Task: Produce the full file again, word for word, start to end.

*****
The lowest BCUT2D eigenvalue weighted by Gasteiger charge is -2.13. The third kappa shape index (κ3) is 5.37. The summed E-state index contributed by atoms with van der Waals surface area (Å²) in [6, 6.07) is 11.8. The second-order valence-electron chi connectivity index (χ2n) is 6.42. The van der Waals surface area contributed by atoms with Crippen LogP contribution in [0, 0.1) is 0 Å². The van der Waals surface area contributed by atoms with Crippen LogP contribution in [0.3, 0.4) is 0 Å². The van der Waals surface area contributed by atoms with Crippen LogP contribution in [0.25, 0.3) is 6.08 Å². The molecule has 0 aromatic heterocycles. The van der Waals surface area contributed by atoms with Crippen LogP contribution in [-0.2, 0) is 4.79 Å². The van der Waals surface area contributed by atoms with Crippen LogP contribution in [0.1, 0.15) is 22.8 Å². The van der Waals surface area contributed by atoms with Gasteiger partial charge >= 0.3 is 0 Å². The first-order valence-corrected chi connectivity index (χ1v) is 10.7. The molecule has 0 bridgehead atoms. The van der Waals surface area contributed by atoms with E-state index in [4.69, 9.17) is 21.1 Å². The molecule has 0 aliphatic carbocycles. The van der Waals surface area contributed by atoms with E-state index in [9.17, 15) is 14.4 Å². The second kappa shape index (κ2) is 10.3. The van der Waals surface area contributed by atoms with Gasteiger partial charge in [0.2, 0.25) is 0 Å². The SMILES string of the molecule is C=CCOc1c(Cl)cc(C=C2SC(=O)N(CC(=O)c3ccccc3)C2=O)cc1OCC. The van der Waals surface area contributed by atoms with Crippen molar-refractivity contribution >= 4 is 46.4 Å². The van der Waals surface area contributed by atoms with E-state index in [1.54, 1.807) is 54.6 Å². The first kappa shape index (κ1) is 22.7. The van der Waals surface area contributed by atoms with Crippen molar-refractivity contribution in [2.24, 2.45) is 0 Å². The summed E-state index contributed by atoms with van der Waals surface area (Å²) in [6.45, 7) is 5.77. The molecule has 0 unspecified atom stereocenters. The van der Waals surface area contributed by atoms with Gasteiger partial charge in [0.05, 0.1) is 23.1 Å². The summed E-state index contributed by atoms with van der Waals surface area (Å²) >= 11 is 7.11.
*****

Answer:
The lowest BCUT2D eigenvalue weighted by Gasteiger charge is -2.13. The third kappa shape index (κ3) is 5.37. The summed E-state index contributed by atoms with van der Waals surface area (Å²) in [6, 6.07) is 11.8. The second-order valence-electron chi connectivity index (χ2n) is 6.42. The van der Waals surface area contributed by atoms with Crippen LogP contribution in [0, 0.1) is 0 Å². The van der Waals surface area contributed by atoms with Crippen LogP contribution in [0.3, 0.4) is 0 Å². The van der Waals surface area contributed by atoms with Crippen LogP contribution in [0.25, 0.3) is 6.08 Å². The molecule has 0 aromatic heterocycles. The van der Waals surface area contributed by atoms with Crippen LogP contribution in [-0.2, 0) is 4.79 Å². The van der Waals surface area contributed by atoms with Crippen LogP contribution in [0.1, 0.15) is 22.8 Å². The van der Waals surface area contributed by atoms with Gasteiger partial charge >= 0.3 is 0 Å². The first-order valence-corrected chi connectivity index (χ1v) is 10.7. The molecule has 0 bridgehead atoms. The van der Waals surface area contributed by atoms with E-state index in [4.69, 9.17) is 21.1 Å². The molecule has 0 aliphatic carbocycles. The van der Waals surface area contributed by atoms with E-state index in [9.17, 15) is 14.4 Å². The second kappa shape index (κ2) is 10.3. The van der Waals surface area contributed by atoms with Gasteiger partial charge in [0.2, 0.25) is 0 Å². The SMILES string of the molecule is C=CCOc1c(Cl)cc(C=C2SC(=O)N(CC(=O)c3ccccc3)C2=O)cc1OCC. The van der Waals surface area contributed by atoms with Crippen molar-refractivity contribution >= 4 is 46.4 Å². The van der Waals surface area contributed by atoms with E-state index in [1.54, 1.807) is 54.6 Å². The first kappa shape index (κ1) is 22.7. The van der Waals surface area contributed by atoms with Crippen molar-refractivity contribution in [2.24, 2.45) is 0 Å². The summed E-state index contributed by atoms with van der Waals surface area (Å²) in [6.45, 7) is 5.77. The molecule has 0 unspecified atom stereocenters. The van der Waals surface area contributed by atoms with Gasteiger partial charge in [0.05, 0.1) is 23.1 Å². The summed E-state index contributed by atoms with van der Waals surface area (Å²) >= 11 is 7.11.